Providing healthcare for refugees

(From left) Professor Ong, Towle, Dr Mei and UNHCR health programme associate Jason Yeo at the MoU signing.

TWO organisations are ensuring refugees are not overlooked in getting access to healthcare.

International Medical University (IMU) signed a memorandum of understanding with United Nations High Commissioner for Refugees (UNHCR) to collaborate on programmes related to health educational services for refugees, particularly young children.

Under this partnership, IMU’s community programme called IMU Cares will implement various projects to educate and empower young refugees to improve their health and well-being as well as adopt positive behavioural changes towards better health.

IMU Cares, which was established in 2002, has been providing healthcare to nearly 1,000 children comprising refugees, displaced individuals and Malaysian urban poor since February 2014.

“Providing the refugees with proper healthcare and health education will lower the risk of infectious diseases, hence we are also helping Malaysians and our own children,” said IMU external affairs director Prof Ong Kok Hai.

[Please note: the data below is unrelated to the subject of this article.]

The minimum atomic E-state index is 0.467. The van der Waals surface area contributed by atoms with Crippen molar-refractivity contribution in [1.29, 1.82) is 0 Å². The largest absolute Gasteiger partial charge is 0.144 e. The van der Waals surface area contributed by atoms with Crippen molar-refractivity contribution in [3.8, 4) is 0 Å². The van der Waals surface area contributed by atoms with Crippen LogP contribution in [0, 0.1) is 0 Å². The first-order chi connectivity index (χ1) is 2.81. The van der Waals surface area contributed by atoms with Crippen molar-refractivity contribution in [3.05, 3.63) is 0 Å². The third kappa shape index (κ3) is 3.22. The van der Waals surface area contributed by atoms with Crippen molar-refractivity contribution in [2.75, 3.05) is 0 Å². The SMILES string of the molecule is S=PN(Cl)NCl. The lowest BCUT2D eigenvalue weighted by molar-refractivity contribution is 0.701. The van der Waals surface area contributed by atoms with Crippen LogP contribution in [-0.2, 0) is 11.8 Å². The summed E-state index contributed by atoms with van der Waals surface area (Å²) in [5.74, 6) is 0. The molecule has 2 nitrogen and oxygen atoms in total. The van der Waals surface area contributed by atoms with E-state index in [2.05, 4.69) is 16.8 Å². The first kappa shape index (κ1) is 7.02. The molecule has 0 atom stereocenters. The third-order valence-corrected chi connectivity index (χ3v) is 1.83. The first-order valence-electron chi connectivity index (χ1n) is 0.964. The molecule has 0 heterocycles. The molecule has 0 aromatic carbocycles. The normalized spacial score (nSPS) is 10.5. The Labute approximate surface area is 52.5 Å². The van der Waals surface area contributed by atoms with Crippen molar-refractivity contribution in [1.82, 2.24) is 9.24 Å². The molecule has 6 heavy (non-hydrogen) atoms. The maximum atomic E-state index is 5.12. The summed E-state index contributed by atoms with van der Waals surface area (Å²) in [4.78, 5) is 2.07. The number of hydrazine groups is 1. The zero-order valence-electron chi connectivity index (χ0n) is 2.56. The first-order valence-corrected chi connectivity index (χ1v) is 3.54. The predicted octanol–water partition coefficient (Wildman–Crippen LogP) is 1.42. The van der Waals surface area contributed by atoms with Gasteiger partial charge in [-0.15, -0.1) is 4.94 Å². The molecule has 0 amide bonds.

“With the help of UNHCR, IMU Cares can now reach out to young refugees and asylum-seekers, to educate and motivate them to improve their health,” he added.

Prof Ong believes that these community programmes are also beneficial to IMU students.

“The programme allows our students to learn from experience and practise what they have learnt in the classroom.

“The key objectives of this programme are to serve the community and also for our students and staff to practise humanitarian values, professionalism and ethics, caring and giving as well as learning about teamwork and event management,” he said.

“This MoU has symbolic value.

“It enables us to look at how we can help refugees, particularly children, to be better equipped to deal with the challenges they face out there,” said UNHCR representative to Malaysia, Richard Towle.

IMU deputy vice-chancellor (international and engagement) Dr Mei Ling Young said community service was an honour and IMU wanted to incorporate it into its culture.

There are 151,000 refugees and asylum-seekers registered with UNHCR in Malaysia.

They include some 34,000 children below the age of 18.

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